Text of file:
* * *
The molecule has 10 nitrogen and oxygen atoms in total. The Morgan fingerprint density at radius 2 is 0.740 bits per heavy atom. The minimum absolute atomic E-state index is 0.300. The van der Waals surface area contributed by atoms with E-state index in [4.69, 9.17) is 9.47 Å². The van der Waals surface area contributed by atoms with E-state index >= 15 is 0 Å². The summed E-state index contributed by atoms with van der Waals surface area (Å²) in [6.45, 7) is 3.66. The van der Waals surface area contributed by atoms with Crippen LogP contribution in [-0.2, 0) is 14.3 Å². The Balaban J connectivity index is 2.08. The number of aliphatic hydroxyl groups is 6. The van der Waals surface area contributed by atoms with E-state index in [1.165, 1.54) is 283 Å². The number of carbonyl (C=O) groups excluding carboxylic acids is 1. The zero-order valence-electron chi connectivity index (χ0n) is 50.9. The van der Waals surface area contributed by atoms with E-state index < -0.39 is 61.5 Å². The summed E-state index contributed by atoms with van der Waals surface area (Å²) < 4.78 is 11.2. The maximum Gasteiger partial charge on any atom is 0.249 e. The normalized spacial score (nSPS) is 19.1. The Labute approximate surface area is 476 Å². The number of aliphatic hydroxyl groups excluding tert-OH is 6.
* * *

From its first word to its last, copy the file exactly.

The molecule has 10 nitrogen and oxygen atoms in total. The Morgan fingerprint density at radius 2 is 0.740 bits per heavy atom. The minimum absolute atomic E-state index is 0.300. The van der Waals surface area contributed by atoms with E-state index in [4.69, 9.17) is 9.47 Å². The van der Waals surface area contributed by atoms with E-state index >= 15 is 0 Å². The summed E-state index contributed by atoms with van der Waals surface area (Å²) in [6.45, 7) is 3.66. The van der Waals surface area contributed by atoms with Crippen LogP contribution in [-0.2, 0) is 14.3 Å². The Balaban J connectivity index is 2.08. The number of aliphatic hydroxyl groups is 6. The van der Waals surface area contributed by atoms with E-state index in [1.165, 1.54) is 283 Å². The number of carbonyl (C=O) groups excluding carboxylic acids is 1. The zero-order valence-electron chi connectivity index (χ0n) is 50.9. The van der Waals surface area contributed by atoms with E-state index < -0.39 is 61.5 Å². The summed E-state index contributed by atoms with van der Waals surface area (Å²) < 4.78 is 11.2. The maximum Gasteiger partial charge on any atom is 0.249 e. The normalized spacial score (nSPS) is 19.1. The Labute approximate surface area is 476 Å². The number of aliphatic hydroxyl groups excluding tert-OH is 6.